September 8, 2014
The Moore American
By Janelle Stecklein CNHI State Reporter
Mary Fallin and her volunteer campaign staffer, Tina Majors, spent 18 months together crisscrossing Oklahoma in a used red van they nicknamed "Mary Fallin Red."
It was the mid-1990s and Fallin, a relative unknown, was running her first statewide campaign for lieutenant governor. Majors remembers days when they got hopelessly lost; nights where Fallin ate Corn Nuts for dinner and campaign stops when they arrived and nobody was there to meet them.
In those days Fallin could barely afford a TV ad. At times Majors’ and Fallin’s two young children were her sole campaigners.
It was a race that Fallin managed and won on a budget of less than $200,000, Majors said.
Majors, of Oklahoma City, said the governor has come a long way thanks to her hard work.
“It was a labor of love,” she said of campaigning. “You’ve really got to be able to understand politics to be able to do it.”
Two decades later, Fallin is Oklahoma’s first female governor and an established candidate with deep coffers who runs a well-oiled campaign. Gone are the days when she showed up to empty rooms.
Her campaign has at least a half-dozen paid staffers, as governor she has a security detail of state troopers to protect her and more than 1,000 volunteers are anxious to please her.
But it’s still Fallin, 59, armed with two decades of political knowledge, who personally oversees the campaign, albeit one with a budget of more than $1.1 million.
“She is definitely her own best campaign advisor, manager and planner,” said campaign spokesman Alex Weintz. “A lot of times we’re headed to different parts of the state, she has a better idea of what festivals and local businesses are the best to visit. We’ll get into towns and she’ll say we should stop at this diner because this is where everyone goes and has brunch at 10 a.m. on Saturdays."
According to recent polls, Fallin holds a double-digit lead over Democratic challenger Joe Dorman. And she has the advantage of being an incumbent. A recent University of Minnesota study found that since 1963 three-quarters of incumbent governors who seek a second term get reelected.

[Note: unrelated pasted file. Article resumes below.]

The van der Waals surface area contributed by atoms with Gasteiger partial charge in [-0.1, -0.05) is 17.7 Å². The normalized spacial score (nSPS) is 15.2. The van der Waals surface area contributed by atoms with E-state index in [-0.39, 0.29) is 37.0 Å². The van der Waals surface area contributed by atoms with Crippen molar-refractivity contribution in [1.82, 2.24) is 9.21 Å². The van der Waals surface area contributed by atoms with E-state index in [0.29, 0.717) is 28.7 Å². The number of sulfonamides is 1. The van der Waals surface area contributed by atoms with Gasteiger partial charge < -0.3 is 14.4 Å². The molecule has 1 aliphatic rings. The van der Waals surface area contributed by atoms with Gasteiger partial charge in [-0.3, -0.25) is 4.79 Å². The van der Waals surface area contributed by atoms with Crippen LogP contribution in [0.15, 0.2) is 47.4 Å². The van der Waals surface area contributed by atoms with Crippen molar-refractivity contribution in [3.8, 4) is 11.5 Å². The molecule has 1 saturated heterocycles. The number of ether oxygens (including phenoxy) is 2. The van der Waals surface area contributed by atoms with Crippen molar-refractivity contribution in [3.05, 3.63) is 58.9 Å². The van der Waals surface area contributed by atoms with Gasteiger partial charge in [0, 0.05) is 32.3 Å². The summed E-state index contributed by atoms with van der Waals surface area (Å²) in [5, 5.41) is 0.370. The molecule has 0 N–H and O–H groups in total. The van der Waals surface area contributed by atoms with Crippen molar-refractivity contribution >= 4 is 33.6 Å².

As is typical for an incumbent, Fallin rarely mentions Dorman’s name when campaigning, preferring instead to focus on her accomplishments.
She says her greatest achievement as governor is what she terms “Oklahoma’s Comeback.”
When she was campaigning for governor in 2010, Fallin said, unemployment was over 7 percent. Today it’s at 4.6 percent.
In the past few years the state has added more than 100,000 new jobs.
Also, when she came to office, the state’s rainy day fund literally had $2.03. Today it has increased to $500 million.
At the same time, Fallin’s faced critics and challenges. A pet bill to build school storm shelters failed in Legislature this year. Critics have accused her of flip-flopping on a range of issues including housing immigrants in military facilities — a move they say she supported while serving in Congress from 2006 to 2010 — and education initiatives.
The criticism doesn’t give Fallin pause on the road, however.
She campaigns as hard as she did two decades ago, when she entered the political arena as a state representative from Oklahoma City in 1990.
“It’s a lot of work to campaign,” she said, adding that even while on the campaign trail she continues her full-time job, running the state of Oklahoma.